Layout And Features
Front panel displays have been a high-priced case feature for many years before other gimmicks like RGB lighting came along, so imagine our surprise when BitFenix decided to incorporate one into its mainstream Pandora ATX.
Unlike the high-priced version of early high-end cases, this display appears limited to simple logos, although users are able to load their own over its USB 2.0 interface. It can take a few seconds to change, so we’re pretty certain this part isn’t software upgradeable to act as a system status display. Still, the ability to add your own lighted logo in place of the factory version is a solid nod towards personalization.
Priced between $140 and $160 with various merchants, the rest of the Pandora ATX appears similar to its mainstream competitors. Curved forward edges on the side panels add some distinction, but these are still made of thin steel sheet. At least BitFenix rolls the edges nicely.
Buyers get the expected assortment of twin USB 3.0 and twin USB 2.0 ports at the front edge of the top panel, along with headphone and microphone jacks. A lighted power button and reset button with HDD activity LED frame the port section.
Out back we find only seven slots, which is always a little disappointing in a gaming case, because some motherboards have a graphics slot at the bottom. Eight is enough when builders want to use that slot. Other features include a pair of grommets for external liquid cooling lines, a 120mm fan, and a steel sheet handle.
A power supply intake filter slides out from under the back of the Pandora ATX bottom panel.
Side panels are attached with screws at the back edge and snap-in pegs near the front edge. Pulling the panel off the front pegs first makes it easier to get the screws past the edge of the rear panel.
You’ll find a multi-pattern padded pump mount, a 3.5” drive tray and two 2.5” trays within the Pandora ATX motherboard compartment. A raised section of the motherboard tray that appears to limit the unit to ATX motherboards is shallow enough to clear the circuits of most oversized boards (offering about 3/16” of clearance), although BitFenix doesn’t recommend this.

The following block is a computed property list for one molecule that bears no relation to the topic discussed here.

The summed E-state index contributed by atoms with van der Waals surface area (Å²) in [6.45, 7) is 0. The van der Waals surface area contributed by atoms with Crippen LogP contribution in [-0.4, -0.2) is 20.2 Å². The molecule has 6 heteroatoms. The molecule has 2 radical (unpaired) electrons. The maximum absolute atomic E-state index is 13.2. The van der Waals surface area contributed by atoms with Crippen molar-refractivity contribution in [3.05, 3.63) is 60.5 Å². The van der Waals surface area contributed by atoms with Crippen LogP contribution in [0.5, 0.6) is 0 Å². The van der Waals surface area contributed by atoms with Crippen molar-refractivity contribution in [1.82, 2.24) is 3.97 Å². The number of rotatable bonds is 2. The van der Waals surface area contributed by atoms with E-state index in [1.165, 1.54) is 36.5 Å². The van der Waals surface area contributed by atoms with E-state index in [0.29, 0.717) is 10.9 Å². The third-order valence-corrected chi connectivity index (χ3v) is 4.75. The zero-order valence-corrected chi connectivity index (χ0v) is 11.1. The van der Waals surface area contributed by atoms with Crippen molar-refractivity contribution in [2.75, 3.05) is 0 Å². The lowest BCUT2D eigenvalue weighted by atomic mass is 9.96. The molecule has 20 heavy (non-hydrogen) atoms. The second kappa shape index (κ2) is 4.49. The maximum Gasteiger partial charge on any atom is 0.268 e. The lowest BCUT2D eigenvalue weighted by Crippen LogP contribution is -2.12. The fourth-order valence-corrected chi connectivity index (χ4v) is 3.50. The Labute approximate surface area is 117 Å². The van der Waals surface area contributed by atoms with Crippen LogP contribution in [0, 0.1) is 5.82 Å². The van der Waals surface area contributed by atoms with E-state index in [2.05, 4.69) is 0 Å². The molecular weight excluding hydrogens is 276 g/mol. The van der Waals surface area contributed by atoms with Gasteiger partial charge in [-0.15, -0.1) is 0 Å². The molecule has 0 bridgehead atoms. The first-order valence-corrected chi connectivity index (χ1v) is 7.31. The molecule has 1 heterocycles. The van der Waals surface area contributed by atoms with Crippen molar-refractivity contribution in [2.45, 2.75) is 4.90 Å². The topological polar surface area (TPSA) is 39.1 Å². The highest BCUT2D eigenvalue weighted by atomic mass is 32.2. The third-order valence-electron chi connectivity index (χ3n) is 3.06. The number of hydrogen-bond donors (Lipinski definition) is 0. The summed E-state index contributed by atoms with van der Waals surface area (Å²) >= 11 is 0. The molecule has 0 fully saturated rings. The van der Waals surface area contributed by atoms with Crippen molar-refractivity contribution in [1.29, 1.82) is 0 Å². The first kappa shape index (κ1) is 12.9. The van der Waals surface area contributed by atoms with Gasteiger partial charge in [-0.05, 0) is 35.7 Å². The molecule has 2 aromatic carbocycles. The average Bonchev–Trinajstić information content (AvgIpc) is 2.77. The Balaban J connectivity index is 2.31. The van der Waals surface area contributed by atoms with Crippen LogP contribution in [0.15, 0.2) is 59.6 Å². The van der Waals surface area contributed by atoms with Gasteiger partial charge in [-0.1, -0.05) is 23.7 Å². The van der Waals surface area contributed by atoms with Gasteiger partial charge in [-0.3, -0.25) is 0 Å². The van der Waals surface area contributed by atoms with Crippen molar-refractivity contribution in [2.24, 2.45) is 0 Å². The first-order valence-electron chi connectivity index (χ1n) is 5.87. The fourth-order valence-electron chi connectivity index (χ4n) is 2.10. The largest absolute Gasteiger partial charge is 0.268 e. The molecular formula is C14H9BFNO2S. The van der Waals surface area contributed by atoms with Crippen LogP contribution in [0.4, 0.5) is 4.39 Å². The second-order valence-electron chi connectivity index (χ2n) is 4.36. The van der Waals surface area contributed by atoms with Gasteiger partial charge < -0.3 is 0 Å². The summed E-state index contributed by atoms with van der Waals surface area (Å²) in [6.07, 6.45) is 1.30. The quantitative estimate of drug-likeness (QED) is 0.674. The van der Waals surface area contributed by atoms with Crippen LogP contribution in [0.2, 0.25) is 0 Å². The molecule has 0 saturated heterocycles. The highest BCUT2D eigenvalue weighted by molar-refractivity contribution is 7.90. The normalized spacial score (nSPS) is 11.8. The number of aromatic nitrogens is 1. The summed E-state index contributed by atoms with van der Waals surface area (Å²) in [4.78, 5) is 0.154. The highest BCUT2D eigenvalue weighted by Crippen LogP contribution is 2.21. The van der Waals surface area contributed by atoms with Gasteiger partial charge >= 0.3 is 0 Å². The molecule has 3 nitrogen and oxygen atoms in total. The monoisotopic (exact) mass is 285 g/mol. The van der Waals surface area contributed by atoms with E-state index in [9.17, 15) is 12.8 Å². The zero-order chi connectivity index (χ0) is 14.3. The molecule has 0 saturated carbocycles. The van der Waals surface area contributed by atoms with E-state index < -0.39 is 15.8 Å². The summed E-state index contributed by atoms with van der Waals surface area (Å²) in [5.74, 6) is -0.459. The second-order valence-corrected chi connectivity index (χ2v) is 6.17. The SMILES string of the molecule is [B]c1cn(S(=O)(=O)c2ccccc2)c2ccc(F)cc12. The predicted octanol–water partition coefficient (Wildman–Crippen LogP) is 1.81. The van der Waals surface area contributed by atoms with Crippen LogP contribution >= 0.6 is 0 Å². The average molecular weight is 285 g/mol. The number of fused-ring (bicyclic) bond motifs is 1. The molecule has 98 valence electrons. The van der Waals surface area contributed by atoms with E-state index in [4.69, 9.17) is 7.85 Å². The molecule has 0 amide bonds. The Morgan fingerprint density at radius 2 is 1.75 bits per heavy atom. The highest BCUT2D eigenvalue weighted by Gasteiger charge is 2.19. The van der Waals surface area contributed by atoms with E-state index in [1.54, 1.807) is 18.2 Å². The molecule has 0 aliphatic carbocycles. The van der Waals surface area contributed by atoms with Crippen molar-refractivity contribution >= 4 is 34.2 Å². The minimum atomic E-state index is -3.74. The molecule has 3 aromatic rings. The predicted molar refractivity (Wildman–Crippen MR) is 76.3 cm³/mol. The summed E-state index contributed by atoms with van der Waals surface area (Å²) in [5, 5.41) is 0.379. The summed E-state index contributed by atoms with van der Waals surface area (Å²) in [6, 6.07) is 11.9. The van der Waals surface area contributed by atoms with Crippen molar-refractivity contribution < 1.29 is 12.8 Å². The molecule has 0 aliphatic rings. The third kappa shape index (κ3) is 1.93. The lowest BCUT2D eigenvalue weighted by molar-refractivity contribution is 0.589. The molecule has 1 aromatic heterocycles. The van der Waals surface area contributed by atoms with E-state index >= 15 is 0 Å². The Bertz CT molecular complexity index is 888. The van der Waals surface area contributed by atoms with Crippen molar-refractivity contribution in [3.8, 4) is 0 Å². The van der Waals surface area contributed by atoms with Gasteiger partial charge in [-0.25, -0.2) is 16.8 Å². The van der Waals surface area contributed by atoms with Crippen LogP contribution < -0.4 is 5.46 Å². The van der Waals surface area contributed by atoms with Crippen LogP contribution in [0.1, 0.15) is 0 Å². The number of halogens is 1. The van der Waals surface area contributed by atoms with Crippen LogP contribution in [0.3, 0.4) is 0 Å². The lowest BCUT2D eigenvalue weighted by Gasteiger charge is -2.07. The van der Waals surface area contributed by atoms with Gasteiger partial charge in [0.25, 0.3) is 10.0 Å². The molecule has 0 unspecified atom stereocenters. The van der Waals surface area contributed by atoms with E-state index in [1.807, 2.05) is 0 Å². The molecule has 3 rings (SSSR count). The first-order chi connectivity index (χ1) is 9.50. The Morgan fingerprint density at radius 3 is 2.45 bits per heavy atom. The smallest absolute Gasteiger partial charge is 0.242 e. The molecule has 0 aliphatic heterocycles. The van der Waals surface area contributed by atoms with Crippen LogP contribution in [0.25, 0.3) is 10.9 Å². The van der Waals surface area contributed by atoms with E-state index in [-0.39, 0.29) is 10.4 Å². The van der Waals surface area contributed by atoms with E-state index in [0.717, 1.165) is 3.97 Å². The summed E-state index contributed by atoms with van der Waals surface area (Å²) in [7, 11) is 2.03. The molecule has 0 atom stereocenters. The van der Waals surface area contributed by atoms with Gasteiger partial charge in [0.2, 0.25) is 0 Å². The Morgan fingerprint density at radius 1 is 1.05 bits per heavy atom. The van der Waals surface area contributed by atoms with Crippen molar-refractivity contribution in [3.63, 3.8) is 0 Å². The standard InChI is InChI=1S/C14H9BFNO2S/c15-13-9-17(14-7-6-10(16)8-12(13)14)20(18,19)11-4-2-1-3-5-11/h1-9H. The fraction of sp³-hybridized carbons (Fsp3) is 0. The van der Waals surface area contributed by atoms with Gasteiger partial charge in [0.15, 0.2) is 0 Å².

Two more 2.5” trays are found on the back of the motherboard tray, and the power supply tunnel has three more 3.5” trays. We found that one of these trays was too far back to fit with our power supply installed, so we left it out.
All of the 3.5” trays are capable of securing a 2.5” drive, leaving builders to choose between up to eight SSDs, four HDDs and four SSDs, or some other combination with a maximum of four 3.5” drives. Reduce that number by one 3.5” tray when the build includes a long power supply.
Building Inside The Pandora ATX
The front intake filter amazingly slides out of the bottom of the front panel, and doing this exposes mounts for both 3x 120mm and 2x 140mm fan configurations. A single 140mm fan is included.
Double click push latches secure the left edge of the Pandora ATX top panel. It’s filtered, but this filter isn’t easily removable from the panel.
Beneath the removable panel is 2.5” of space for 3x 120mm and 2x 140mm radiator/fan combinations, plus a bracket for hanging additional cooling hardware such as reservoirs.
The installation kit includes rubber grommets and shoulder bolts for mounting up to four 3.5” drives, M3 screws for SSD installation, motherboard screws with additional standoffs, two types of power supply screws, a case badge, zip ties, and a second handle that can be affixed to the bottom edge of the rear panel if desired.
The Pandora ATX has two USB 2.0 cables, one for ports and one for the front-panel digital logo display. HD-Audio replaces the long-outdated AC-97 headset header, USB 3.0 feeds two ports, and the Power LED connector is split to fit both standard and Asus pin spacing.
Our SSD is going on the rear of the motherboard tray.
Our ATX motherboard fits easily, while our oversized motherboard officially doesn’t. I’d be willing to chance putting the larger board in this case, although I still find it a shame that this is among the many enthusiast-class cases lacking the extra 1” of obstruction-free clearance needed for the plethora of XL-ATX-depth boards that have been mislabeled EATX. Manufacturers should know by now that we’ll keep our readers informed of motherboard form-factor deviations.
In other words, a case designer need not “give up” adding the extra clearance simply because they can’t reach the full 13” of EATX depth. We’ll make sure you know that an ATX-labeled case with 11” of clearance supports an EATX-labeled 10.7”-deep motherboard.